Cicchetti: What exactly is it and how the heck do you pronounce it?

Cicchetti. Say what? Here’s how: chee-KET-tee. Cicchetti. Say it again. There ya go. But what is it?

CICCHETTI are little snacks served in hole-of the-wall restaurants in Venice. They usually include tiny sandwiches, hard-boiled eggs, olives, and small servings of seafood and meat. Similar to Spanish tapas, cicchetti can be made into a full meal by ordering a combination of several dishes. They are usually eaten standing up, with fingers and toothpicks, and hanging around the bar with a small glass of wine. 

Venetians call this pub call the giro d’ombra — giro meaning “stroll” and ombra meaning “shade” — slang for a small glass of wine. The food is usually laid out on large platters behind glass over the bar. To order, simply point to what you’d like. Choose wisely!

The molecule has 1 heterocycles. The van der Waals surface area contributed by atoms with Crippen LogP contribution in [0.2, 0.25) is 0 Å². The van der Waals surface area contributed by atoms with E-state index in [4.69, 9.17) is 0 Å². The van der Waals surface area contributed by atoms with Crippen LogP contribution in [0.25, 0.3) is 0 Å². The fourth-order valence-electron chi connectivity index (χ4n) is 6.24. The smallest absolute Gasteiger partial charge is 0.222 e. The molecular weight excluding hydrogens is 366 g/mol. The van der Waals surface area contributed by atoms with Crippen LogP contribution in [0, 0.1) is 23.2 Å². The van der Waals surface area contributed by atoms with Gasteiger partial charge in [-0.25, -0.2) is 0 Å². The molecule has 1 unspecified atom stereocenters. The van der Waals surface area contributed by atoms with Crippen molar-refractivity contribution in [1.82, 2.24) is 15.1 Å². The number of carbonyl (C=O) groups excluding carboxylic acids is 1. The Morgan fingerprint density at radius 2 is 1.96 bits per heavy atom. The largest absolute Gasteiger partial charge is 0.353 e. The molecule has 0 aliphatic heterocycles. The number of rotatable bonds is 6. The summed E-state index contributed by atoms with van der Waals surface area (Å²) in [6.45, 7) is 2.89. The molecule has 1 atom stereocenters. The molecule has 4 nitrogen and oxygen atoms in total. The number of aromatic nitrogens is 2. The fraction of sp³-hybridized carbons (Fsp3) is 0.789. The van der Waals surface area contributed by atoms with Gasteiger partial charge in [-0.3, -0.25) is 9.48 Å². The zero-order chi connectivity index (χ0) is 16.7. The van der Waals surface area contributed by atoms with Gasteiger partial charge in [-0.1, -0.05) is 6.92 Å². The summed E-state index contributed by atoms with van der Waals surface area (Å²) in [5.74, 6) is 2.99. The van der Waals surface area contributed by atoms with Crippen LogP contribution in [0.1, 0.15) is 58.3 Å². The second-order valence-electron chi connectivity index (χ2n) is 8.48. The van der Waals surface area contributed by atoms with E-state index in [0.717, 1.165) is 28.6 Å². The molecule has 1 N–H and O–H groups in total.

Hungry yet? Typical cicchetti dishes include deep-fried mozzarella cheese, calamari, artichoke hearts, crostini, and prosciutto with melon. You’ll also find meat and fish, along with veggie plates, making several rounds of cichetti equal to a fully satisfying meal. You can also ask for “un piatto classico di cicchetti misti” — a classic plate of mixed cicchetti for an assortment of appetizers.

Part of the attraction of these cicchetti bars is the social scene. Where tables create a sense of formality, a true cicchetti experience means hanging about the bar interacting with locals and tourists alike. But don’t stop at just one bar. Explore the city of Venice by hopping around several spots, enjoying a small glass of wine or beer at each. These bars don’t stay open very late; you’ll get the best cicchetti selection starting your evening around 6pm. Once you think you’ve had your fill, head to St. Mark’s Square to finish the night off with gelato. You won’t regret it.

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